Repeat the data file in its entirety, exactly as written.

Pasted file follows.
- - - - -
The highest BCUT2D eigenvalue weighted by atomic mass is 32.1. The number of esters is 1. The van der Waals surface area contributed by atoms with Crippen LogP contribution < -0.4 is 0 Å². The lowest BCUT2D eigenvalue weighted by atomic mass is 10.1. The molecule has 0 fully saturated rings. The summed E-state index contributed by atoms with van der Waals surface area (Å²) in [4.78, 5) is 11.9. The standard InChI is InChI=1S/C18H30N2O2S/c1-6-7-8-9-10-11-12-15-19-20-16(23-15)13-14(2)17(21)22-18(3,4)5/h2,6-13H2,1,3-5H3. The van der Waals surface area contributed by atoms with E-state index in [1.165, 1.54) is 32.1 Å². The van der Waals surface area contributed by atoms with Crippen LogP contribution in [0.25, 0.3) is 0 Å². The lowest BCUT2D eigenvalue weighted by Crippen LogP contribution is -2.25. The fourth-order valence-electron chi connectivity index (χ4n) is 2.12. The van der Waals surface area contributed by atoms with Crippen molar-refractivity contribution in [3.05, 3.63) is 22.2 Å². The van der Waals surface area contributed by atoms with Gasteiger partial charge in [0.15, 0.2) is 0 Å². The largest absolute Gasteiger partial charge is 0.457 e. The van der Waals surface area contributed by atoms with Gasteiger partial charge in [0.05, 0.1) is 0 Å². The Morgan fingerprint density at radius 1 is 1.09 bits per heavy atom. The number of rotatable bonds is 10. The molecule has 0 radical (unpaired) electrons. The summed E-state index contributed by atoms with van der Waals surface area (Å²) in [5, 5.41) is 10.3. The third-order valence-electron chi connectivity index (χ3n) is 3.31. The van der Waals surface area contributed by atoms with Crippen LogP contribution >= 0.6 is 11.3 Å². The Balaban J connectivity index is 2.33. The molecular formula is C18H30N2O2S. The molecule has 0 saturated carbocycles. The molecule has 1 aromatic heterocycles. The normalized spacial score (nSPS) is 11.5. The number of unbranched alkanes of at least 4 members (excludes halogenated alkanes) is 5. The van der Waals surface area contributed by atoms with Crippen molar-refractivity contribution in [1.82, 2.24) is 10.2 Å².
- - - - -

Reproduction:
The highest BCUT2D eigenvalue weighted by atomic mass is 32.1. The number of esters is 1. The van der Waals surface area contributed by atoms with Crippen LogP contribution < -0.4 is 0 Å². The lowest BCUT2D eigenvalue weighted by atomic mass is 10.1. The molecule has 0 fully saturated rings. The summed E-state index contributed by atoms with van der Waals surface area (Å²) in [4.78, 5) is 11.9. The standard InChI is InChI=1S/C18H30N2O2S/c1-6-7-8-9-10-11-12-15-19-20-16(23-15)13-14(2)17(21)22-18(3,4)5/h2,6-13H2,1,3-5H3. The van der Waals surface area contributed by atoms with E-state index in [1.165, 1.54) is 32.1 Å². The van der Waals surface area contributed by atoms with Crippen LogP contribution in [0.25, 0.3) is 0 Å². The lowest BCUT2D eigenvalue weighted by Crippen LogP contribution is -2.25. The fourth-order valence-electron chi connectivity index (χ4n) is 2.12. The van der Waals surface area contributed by atoms with Crippen molar-refractivity contribution in [3.05, 3.63) is 22.2 Å². The van der Waals surface area contributed by atoms with Gasteiger partial charge in [0.15, 0.2) is 0 Å². The largest absolute Gasteiger partial charge is 0.457 e. The van der Waals surface area contributed by atoms with Gasteiger partial charge in [0.05, 0.1) is 0 Å². The Morgan fingerprint density at radius 1 is 1.09 bits per heavy atom. The number of rotatable bonds is 10. The molecule has 0 radical (unpaired) electrons. The summed E-state index contributed by atoms with van der Waals surface area (Å²) in [5, 5.41) is 10.3. The third-order valence-electron chi connectivity index (χ3n) is 3.31. The van der Waals surface area contributed by atoms with Crippen LogP contribution >= 0.6 is 11.3 Å². The Balaban J connectivity index is 2.33. The molecular formula is C18H30N2O2S. The molecule has 0 saturated carbocycles. The molecule has 1 aromatic heterocycles. The normalized spacial score (nSPS) is 11.5. The number of unbranched alkanes of at least 4 members (excludes halogenated alkanes) is 5. The van der Waals surface area contributed by atoms with Crippen molar-refractivity contribution in [1.82, 2.24) is 10.2 Å².